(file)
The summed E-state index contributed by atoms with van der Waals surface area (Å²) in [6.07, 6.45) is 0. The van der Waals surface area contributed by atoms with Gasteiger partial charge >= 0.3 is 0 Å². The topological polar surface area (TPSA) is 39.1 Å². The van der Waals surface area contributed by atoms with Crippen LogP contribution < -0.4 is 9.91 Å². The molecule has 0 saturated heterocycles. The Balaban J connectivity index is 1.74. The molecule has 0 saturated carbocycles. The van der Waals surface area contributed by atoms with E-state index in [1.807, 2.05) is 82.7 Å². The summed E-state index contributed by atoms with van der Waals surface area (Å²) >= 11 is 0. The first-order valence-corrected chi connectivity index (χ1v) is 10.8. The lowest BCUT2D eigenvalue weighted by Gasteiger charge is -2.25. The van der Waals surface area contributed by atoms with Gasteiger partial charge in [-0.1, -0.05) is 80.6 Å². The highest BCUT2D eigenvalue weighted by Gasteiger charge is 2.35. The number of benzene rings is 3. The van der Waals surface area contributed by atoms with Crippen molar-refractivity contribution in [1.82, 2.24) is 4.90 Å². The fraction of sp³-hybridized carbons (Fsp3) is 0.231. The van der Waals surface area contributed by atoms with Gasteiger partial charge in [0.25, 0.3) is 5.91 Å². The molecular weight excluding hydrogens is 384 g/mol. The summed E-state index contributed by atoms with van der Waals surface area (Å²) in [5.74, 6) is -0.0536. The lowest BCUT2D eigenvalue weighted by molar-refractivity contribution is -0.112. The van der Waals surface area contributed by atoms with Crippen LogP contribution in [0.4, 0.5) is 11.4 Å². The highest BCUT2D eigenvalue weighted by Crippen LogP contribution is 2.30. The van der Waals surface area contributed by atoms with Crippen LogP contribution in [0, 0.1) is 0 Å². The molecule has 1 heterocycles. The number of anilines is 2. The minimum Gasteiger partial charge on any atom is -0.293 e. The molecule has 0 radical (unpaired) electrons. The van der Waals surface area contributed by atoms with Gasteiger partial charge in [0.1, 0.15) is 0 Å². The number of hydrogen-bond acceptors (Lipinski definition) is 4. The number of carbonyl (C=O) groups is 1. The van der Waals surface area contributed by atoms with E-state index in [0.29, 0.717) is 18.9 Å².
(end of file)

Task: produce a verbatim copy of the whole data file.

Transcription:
The summed E-state index contributed by atoms with van der Waals surface area (Å²) in [6.07, 6.45) is 0. The van der Waals surface area contributed by atoms with Gasteiger partial charge >= 0.3 is 0 Å². The topological polar surface area (TPSA) is 39.1 Å². The van der Waals surface area contributed by atoms with Crippen LogP contribution < -0.4 is 9.91 Å². The molecule has 0 saturated heterocycles. The Balaban J connectivity index is 1.74. The molecule has 0 saturated carbocycles. The van der Waals surface area contributed by atoms with E-state index in [1.807, 2.05) is 82.7 Å². The summed E-state index contributed by atoms with van der Waals surface area (Å²) >= 11 is 0. The first-order valence-corrected chi connectivity index (χ1v) is 10.8. The lowest BCUT2D eigenvalue weighted by Gasteiger charge is -2.25. The van der Waals surface area contributed by atoms with Gasteiger partial charge in [-0.1, -0.05) is 80.6 Å². The highest BCUT2D eigenvalue weighted by Gasteiger charge is 2.35. The number of benzene rings is 3. The van der Waals surface area contributed by atoms with Crippen molar-refractivity contribution in [1.82, 2.24) is 4.90 Å². The fraction of sp³-hybridized carbons (Fsp3) is 0.231. The van der Waals surface area contributed by atoms with Gasteiger partial charge in [0.25, 0.3) is 5.91 Å². The molecular weight excluding hydrogens is 384 g/mol. The summed E-state index contributed by atoms with van der Waals surface area (Å²) in [5.74, 6) is -0.0536. The lowest BCUT2D eigenvalue weighted by molar-refractivity contribution is -0.112. The van der Waals surface area contributed by atoms with Crippen LogP contribution in [0.4, 0.5) is 11.4 Å². The highest BCUT2D eigenvalue weighted by Crippen LogP contribution is 2.30. The van der Waals surface area contributed by atoms with Crippen LogP contribution in [0, 0.1) is 0 Å². The molecule has 1 heterocycles. The number of anilines is 2. The minimum Gasteiger partial charge on any atom is -0.293 e. The molecule has 0 radical (unpaired) electrons. The van der Waals surface area contributed by atoms with Gasteiger partial charge in [0.1, 0.15) is 0 Å². The number of hydrogen-bond acceptors (Lipinski definition) is 4. The number of carbonyl (C=O) groups is 1. The van der Waals surface area contributed by atoms with E-state index in [0.29, 0.717) is 18.9 Å².